Do you gaze upon your closets and shelves and see chotskies, toys, books or clothes you no longer use or need? Don’t lug unwanted items to your next duty station. Turn your trash into cash without holding a yard sale or exposing yourself to the unknowns of Craigslist.
While yard sales can be a great way to declutter, they are exhausting. No one wants to spend a weekend moving items from the house to the garage, pricing knickknacks, haggling with would-be buyers and then peeling off stickers from leftover items that didn’t sell. Meeting up with strangers on Craigslist brings its own risks.
Turn your closet into cash
Marine Corps spouse Sara Carey became a fan of Poshmark after turning down a brick-and-mortar consignment store’s offer to buy two of her higher-end dresses for $10 each. She created a Poshmark account, uploaded photos and sold the dresses for $75 a piece. In the two years since that sale, Carey estimates she has earned more than $2,000 using the app.
“I look at it as a way to have a rotating closet. If I buy something in season, I can turn around and sell it and get some money back. I will use that money to buy something in the new season,” said Carey, who purchased an inexpensive mannequin to better advertise her clothes on the site.
Women’s name brands like Lululemon, Kate Spade and Vince Camuto sell best, but Poshmark includes lesser labels as well as men’s and children’s clothing, handbags, jewelry, shoes, accessories and makeup.
‘Big Purge’ pays dividends
After Kelley Lord’s husband retired from the Army, the family purchased a home in their Orlando neighborhood. While their final military move covered a short distance, Lord was motivated to do “the big purge” before putting down roots in Florida. Lord estimates she sold about 100 toys, household or other items on Amazon. EBay was her go-to shopping site for re-homing Disney collectibles or other memorabilia.
“I got two bread makers for Christmas one year,” Lord recalls. “I didn’t have a receipt for either one. There was nothing wrong with it, but I wasn’t going to be able to take it back to a store. I sent one to Amazon and they sold it for me” using Amazon’s Fulfillment by Amazon program. The fee-based service allows private sellers to send items to an Amazon warehouse, which then packs and ship orders to buyers who receive free shipping using Amazon Prime.
“It’s like an upscale yard sale for all your new stuff,” Lord says.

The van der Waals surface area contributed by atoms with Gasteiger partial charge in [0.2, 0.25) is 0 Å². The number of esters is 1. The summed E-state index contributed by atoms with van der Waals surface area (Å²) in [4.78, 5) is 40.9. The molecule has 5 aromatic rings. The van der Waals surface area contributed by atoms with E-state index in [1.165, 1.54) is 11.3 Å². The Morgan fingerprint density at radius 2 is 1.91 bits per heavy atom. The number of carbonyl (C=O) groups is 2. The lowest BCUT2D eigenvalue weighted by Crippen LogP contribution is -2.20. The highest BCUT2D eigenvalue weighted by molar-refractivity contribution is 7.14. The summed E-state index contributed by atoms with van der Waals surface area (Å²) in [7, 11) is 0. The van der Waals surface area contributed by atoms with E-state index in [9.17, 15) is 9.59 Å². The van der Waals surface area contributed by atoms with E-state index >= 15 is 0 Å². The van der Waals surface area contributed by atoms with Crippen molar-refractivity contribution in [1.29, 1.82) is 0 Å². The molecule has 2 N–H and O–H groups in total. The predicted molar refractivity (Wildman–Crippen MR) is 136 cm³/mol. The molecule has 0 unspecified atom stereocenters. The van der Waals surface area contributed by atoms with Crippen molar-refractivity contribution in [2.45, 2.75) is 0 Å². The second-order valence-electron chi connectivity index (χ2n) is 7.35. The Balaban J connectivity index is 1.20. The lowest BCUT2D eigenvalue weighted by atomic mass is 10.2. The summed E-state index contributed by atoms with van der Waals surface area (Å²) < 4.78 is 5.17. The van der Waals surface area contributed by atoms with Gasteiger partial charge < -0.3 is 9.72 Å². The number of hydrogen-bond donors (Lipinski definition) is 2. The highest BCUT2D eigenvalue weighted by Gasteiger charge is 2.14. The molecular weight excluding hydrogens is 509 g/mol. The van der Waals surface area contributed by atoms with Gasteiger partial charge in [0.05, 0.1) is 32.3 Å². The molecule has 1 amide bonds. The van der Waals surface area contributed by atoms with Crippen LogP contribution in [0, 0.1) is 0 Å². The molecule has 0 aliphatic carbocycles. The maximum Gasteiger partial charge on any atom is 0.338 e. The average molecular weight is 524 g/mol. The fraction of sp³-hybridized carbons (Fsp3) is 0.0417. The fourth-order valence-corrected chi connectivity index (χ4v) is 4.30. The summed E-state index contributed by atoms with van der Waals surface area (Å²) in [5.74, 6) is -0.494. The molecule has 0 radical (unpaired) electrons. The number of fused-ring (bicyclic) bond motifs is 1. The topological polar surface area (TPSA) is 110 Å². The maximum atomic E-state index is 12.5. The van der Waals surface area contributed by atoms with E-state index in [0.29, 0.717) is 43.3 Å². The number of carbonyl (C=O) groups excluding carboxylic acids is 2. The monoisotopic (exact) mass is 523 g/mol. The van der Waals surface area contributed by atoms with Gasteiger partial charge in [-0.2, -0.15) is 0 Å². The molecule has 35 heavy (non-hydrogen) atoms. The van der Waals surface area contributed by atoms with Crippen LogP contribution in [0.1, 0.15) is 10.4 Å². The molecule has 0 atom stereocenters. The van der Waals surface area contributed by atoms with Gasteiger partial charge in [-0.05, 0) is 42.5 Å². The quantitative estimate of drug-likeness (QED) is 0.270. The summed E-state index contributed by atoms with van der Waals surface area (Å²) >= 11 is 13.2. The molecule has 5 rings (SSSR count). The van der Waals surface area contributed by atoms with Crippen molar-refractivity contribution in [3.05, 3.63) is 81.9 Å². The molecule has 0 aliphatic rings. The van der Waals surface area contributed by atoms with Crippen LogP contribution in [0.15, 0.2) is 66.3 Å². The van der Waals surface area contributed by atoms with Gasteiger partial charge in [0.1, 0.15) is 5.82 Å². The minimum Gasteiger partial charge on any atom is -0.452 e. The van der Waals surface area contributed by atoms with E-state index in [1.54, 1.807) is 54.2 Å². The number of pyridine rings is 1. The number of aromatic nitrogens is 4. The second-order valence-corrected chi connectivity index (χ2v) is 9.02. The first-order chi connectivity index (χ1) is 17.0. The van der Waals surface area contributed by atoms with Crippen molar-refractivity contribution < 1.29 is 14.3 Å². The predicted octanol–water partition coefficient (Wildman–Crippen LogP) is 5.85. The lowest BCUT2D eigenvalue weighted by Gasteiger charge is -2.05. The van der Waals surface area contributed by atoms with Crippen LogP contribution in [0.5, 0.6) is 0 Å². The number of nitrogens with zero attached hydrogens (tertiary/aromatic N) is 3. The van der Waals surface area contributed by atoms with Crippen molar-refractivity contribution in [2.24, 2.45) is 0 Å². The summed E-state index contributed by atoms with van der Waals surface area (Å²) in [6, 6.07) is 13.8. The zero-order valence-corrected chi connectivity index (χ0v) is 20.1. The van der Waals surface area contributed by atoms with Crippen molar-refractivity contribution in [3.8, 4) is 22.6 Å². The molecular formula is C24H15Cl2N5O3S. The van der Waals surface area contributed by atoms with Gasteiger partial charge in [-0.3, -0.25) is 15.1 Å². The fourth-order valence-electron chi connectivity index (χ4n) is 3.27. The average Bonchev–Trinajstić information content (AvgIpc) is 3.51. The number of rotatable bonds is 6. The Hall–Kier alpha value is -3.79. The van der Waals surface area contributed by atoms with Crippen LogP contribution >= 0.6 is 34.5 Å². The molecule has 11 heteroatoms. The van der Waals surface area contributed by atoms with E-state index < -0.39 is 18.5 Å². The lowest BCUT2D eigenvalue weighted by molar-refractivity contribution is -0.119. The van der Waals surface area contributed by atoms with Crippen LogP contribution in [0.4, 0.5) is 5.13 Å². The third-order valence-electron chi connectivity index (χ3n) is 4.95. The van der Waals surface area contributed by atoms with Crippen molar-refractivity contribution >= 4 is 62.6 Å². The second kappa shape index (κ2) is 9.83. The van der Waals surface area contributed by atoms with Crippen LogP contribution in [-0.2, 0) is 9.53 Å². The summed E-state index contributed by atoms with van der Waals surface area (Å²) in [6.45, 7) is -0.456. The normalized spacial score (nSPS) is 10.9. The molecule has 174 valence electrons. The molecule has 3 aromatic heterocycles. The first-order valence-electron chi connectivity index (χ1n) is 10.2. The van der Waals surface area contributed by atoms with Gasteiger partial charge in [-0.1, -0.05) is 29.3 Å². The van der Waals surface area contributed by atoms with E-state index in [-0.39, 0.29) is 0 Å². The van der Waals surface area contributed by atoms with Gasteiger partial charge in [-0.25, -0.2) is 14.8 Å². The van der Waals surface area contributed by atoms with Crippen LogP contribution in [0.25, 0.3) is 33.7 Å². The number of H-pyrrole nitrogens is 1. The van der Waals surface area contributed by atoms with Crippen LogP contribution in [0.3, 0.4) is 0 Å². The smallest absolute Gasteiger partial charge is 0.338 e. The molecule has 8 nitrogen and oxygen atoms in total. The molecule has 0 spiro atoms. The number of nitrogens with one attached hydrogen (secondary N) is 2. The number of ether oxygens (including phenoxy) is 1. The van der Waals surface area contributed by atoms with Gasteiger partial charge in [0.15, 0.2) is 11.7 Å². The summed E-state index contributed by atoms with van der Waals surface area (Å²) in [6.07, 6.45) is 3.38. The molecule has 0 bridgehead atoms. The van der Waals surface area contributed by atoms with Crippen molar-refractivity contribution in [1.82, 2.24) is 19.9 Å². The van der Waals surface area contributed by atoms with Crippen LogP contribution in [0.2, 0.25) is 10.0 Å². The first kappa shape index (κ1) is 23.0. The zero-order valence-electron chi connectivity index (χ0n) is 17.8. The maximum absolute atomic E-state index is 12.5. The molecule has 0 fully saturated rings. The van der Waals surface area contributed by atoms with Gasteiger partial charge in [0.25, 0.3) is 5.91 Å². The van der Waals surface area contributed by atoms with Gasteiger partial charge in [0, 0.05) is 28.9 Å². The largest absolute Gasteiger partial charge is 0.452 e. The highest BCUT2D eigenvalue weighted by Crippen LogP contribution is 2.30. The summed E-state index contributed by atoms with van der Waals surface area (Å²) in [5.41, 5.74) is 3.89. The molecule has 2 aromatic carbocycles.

What began as a method to recoup money on unopened presents has morphed into a side hustle for the Lords who make extra cash reselling discontinued toys they buy during clearance sales at big-box retailers.
“If you wait a year, they are in demand because people can’t find them anymore,” Lord explains.
Dust off your book shelf
Navy spouse and finance writer Kate Horrell uses the BookScouter app – a price-searching tool that compares dozens of buyback vendors – to convert her family’s used books into dollars.
“I wait until I have a stack of books, spend 15 minutes figuring out the top sales price (or maybe two or three if they’re the same) and see if I have enough to sell to any one company to make an order,” she says. “I probably sell every six months. Sometimes I make $20, sometimes I make $200.”
Some other ways to turn your clutter into cash:
thredUP – An online consignment clothing store for name brand clothes, jewelry and accessories. Sellers order a “Clean Out Bag,” which they fill and return postage paid to thredUP. Accepted items can be purchased upfront by thredUP or consigned to the site. Payout percentages for lower valued articles, however, can be low.
Decluttr – CDs, DVDs, video games, cell phones, game consoles and toys all are bought and sold on decluttr. The site pays $1 per pound for Legos, for example, while their barcode-scanner app provides instant pricing for other items.
Gamestop – This retail franchise buys video games, gaming systems, phones, tablets and accessories. Sellers can receive cash or trade credit.
Cardpool – This gift card site offers instant payouts for physical and electronics gift cards from hundreds of retailers, as well as store credits for hundreds of popular brands. If paid by check or with a gift card, payouts are equal to up to 92 percent of a card’s value. 6 percent bonus for using the Amazon gift card redemption option.
Plato’s Closet – This retail franchise with locations throughout the United States focuses on gently used trendy clothing for teens and young adults. Payouts are based on style, condition and brand.
Nearly Newly Wed – Do you love your wedding dress but no longer want to move it from duty station to station? Nearly Newly Wed, an online retailer of preowned wedding dresses, engagement rings and bridal accessories, handles buyer inquiries, payments and customer service for a $25 listing fee. Sellers receive 60 percent of final sale price.
VarageSale /Facebook Marketplace /Nextdoor – These community-based platforms enable members to buy and sell new and used items locally. Because your geographic neighbors are members of these sites, many users believe buying and selling is easier, safer and less spam-filled than on Craigslist.
AmeriForce Media is a service-disabled, veteran-owned small business founded in 1999. The company utilizes talent from the military community to produce print and digital offerings that inform, entertain, and support today’s warfighters and their families.
Its flagship products, Military Families Magazine and Reserve & National Guard Magazine, are delivered direct to active-duty and reserve component units across the globe. In 2020, AFM partnered with the Military Influencer Conference to create a new publication called the Military Influencer Magazine.